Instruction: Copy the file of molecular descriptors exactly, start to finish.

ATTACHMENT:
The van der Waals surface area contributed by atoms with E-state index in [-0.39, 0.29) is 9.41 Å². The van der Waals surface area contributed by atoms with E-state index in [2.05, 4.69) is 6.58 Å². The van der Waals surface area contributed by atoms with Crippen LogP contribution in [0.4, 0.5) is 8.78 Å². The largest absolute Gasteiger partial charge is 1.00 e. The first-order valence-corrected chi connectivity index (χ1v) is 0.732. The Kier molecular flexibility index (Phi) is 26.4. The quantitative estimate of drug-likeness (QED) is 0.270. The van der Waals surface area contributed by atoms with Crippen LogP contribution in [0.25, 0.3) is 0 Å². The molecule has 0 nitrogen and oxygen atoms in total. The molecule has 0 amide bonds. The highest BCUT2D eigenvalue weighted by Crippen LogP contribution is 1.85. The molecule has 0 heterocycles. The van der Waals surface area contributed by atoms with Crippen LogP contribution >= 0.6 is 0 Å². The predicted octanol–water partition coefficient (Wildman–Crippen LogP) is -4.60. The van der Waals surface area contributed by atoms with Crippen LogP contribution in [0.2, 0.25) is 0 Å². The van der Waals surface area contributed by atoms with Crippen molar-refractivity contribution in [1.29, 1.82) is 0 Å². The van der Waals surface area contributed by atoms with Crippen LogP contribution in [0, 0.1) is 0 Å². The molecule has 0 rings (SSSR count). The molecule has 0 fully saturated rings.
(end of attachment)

The van der Waals surface area contributed by atoms with E-state index in [-0.39, 0.29) is 9.41 Å². The van der Waals surface area contributed by atoms with E-state index in [2.05, 4.69) is 6.58 Å². The van der Waals surface area contributed by atoms with Crippen LogP contribution in [0.4, 0.5) is 8.78 Å². The largest absolute Gasteiger partial charge is 1.00 e. The first-order valence-corrected chi connectivity index (χ1v) is 0.732. The Kier molecular flexibility index (Phi) is 26.4. The quantitative estimate of drug-likeness (QED) is 0.270. The van der Waals surface area contributed by atoms with Crippen LogP contribution in [0.25, 0.3) is 0 Å². The molecule has 0 nitrogen and oxygen atoms in total. The molecule has 0 amide bonds. The highest BCUT2D eigenvalue weighted by Crippen LogP contribution is 1.85. The molecule has 0 heterocycles. The van der Waals surface area contributed by atoms with Crippen LogP contribution >= 0.6 is 0 Å². The predicted octanol–water partition coefficient (Wildman–Crippen LogP) is -4.60. The van der Waals surface area contributed by atoms with Crippen LogP contribution in [0.2, 0.25) is 0 Å². The van der Waals surface area contributed by atoms with Crippen molar-refractivity contribution in [1.29, 1.82) is 0 Å². The van der Waals surface area contributed by atoms with Crippen LogP contribution in [0, 0.1) is 0 Å². The molecule has 0 rings (SSSR count). The molecule has 0 fully saturated rings.